Below are links to information related to the Saugatuck Swing Bridge:

1. National Register Nomination Form: This is the foundational document that makes the case for the bridge’s historic significance. It was used to list the Saugatuck Swing Bridge on the National Register of Historic Places in 1987 and contains some good commentary on Union Bridge Co., the business that fabricated this structure.

2. Historic American Engineering Record Report: Although it repeats a common misconception that the Union Bridge Co. was the only company to respond to Westport’s 1884 request for bids (there were actually seven), this document does a reasonably good job of explaining the early history of this bridge site as well as the current bridge’s construction.

3. Connecticut Historic Bridge Inventory and Preservation Plan: This comprehensive document was compiled at the request of the Connecticut Department of Transportation in 1991. In addition to inventorying notable historic spans in the state, it outlines appropriate treatment options for same. Please refer to page 175 of the report to read the specific preservation planning recommendations for the Saugatuck Bridge.

4. Guidelines for Historic Bridge Rehabilitation and Replacement: This report contains a set of guidelines to be used as the protocol for defining when rehabilitation of historic bridges can be considered prudent and feasible and when it is not based on engineering and environmental data and judgments. The guidelines include identification of various approaches to bringing historic bridges into conformance with current design and safety guidelines/standards, and the effect or implications of remedial actions on historic significance.

5. DOT Rehabilitation Study Report (RSR) June 2016: On Friday June 3, 2016, DOT released its long awaited study report for the Saugatuck River Swing Bridge. Oddly, the report did not make a final recommendation but instead presented two possible options and called for further study as well as consultation with stakeholders. The report lists just two options: rehabilitate the existing bridge at a cost of $19.8 million or replace it with at a cost of $35.8 million. Both options would eliminate the existing height restrictions and thus allow for tractor trailer trucks to detour from the I95 and cross the bridge. The ten (10) appendixes that accompany the RSR can be found here at the bottom of the page on DOT’s website. DOT conducted a public presentation of the RSR for the residents of Westport on June 15, 2016 at 7:00 pm in Westport Town Hall. The video stream of the entire June 15, 2016 DOT meeting along with residents comments and concerns can be found here.

6. Westport Historic District Commission (HDC) voted unanimously at a special hearing on May 25, 2016 to accept the Study Report for Local Historic District Designation of the Saugatuck River Swing Bridge, 1884 The report was compiled by the HDC Saugatuck Bridge Study Subcommittee. WPA team member, Morley Boyd, served on this Subcommittee and is one of the report’s four authors. The report also included extensive historical research contributed by WPA team member, Wendy Crowther.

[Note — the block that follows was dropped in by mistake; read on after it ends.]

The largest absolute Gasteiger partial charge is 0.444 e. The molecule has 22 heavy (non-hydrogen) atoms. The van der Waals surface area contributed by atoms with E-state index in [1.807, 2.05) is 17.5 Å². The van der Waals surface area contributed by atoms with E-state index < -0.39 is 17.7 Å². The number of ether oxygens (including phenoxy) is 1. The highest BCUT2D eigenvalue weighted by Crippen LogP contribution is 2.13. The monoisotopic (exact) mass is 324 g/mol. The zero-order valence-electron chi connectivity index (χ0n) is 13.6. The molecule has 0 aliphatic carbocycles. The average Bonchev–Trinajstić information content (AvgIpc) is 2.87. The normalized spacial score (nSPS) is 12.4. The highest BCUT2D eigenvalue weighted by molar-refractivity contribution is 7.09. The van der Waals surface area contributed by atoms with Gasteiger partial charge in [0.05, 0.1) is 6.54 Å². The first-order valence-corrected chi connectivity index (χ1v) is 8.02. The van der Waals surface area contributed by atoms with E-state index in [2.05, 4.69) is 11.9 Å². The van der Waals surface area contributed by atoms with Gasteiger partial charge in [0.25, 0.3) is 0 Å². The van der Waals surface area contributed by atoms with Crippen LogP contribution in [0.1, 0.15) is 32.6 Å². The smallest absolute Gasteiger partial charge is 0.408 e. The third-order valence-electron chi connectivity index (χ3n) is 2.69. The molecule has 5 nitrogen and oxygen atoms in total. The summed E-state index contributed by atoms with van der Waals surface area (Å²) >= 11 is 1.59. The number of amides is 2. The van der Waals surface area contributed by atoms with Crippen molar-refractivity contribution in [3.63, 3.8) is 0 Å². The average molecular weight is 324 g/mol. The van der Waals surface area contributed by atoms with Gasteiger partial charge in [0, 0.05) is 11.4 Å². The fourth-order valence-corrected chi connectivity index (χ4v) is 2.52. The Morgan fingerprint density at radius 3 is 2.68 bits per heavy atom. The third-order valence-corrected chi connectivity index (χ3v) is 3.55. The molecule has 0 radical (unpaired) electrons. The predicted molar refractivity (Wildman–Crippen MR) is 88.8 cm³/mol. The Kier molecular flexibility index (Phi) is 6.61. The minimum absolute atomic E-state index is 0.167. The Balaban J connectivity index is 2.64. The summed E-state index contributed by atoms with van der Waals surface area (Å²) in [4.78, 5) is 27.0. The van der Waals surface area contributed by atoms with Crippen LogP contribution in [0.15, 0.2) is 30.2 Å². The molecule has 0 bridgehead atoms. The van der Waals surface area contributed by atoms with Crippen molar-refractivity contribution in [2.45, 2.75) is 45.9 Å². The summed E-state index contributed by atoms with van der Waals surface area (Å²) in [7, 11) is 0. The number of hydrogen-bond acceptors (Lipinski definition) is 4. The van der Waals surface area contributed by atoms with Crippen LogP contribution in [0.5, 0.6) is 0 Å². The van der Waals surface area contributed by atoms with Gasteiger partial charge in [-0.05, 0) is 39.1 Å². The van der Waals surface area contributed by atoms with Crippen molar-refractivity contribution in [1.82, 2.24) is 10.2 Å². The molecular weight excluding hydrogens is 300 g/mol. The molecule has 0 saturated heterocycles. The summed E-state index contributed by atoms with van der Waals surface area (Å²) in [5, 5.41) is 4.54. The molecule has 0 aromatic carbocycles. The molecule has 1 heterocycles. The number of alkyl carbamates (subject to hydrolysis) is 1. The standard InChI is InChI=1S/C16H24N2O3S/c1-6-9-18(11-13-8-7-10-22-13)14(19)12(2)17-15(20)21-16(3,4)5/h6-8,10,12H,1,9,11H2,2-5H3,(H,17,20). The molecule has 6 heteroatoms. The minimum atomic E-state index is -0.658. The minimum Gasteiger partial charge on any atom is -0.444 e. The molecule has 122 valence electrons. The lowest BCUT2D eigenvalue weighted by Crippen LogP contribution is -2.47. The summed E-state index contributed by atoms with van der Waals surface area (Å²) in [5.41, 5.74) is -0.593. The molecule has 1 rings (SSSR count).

7. Historic Bridge Foundation: a respected advocacy and education group, the Foundation provides consultation and guidance to individuals and groups seeking to conserve important historic bridges.

8. a fascinating, well constructed site for those looking to learn more about historic spans anywhere in the United States. Trigger Alert for history buffs: this site is highly addictive.

9. Scenic Highway Designation: In October, 2015 the Westport Preservation Alliance, in order to help conserve the historic quality of the 1.82 mile stretch of Route 136 between Bridge Street (including the Saugatuck Swing Bridge) and the north end of Compo Road South, applied to the DOT for this protective status. Here is the WPA’sapplication and the P&Z Official Letter of Support. On July 7, 2016, DOT announced that it was designating the area a State Scenic Highway.

10. Original drawing of the Saugatuck Swing Bridge: presented to the Town of Westport in July 1884, by Cornelius Van Ness Kittredge, Secretary of the Union Bridge Company. This rare document was likely used during the selection process after seven builders responded to the Town’s request for a proposal to build a replacement bridge over the Saugatuck River. Westport has kept it ever since. With thanks to the Westport Historical Society.

11. Deed for land to build Bridge Street: This 1869 document is really was what made it possible to have a new crossing on the Saugatuck. Chloe Allen, whose house still stands at the corner of Bridge and South Compo, donated the right of way – with the understanding that the town would construct a fence on both sides to keep her livestock from harm.

12. Westport Preservation Alliance’s formal request to CT DOT for Consulting Party Status on March 18, 2016. This Consulting Party Status requires that DOT furnish “in a timely fashion…any and all documents related to the planning activities associated with the subject structure. This would include, but is not limited to: the Rehabilitation Study Report (RSR), any associated traffic studies and any other pertinent work products developed or sourced by the CTDOT’s Bureau of Engineering and Construction, its National Register Specialist, or other related departments of the Agency.” DOT’s response on April 22, 2016.

13. Westport Preservation Alliance’s October 8, 2020 formal response to CT DOT re: the Sec. 106 Evaluation Letter associated with State Project 0158-0214.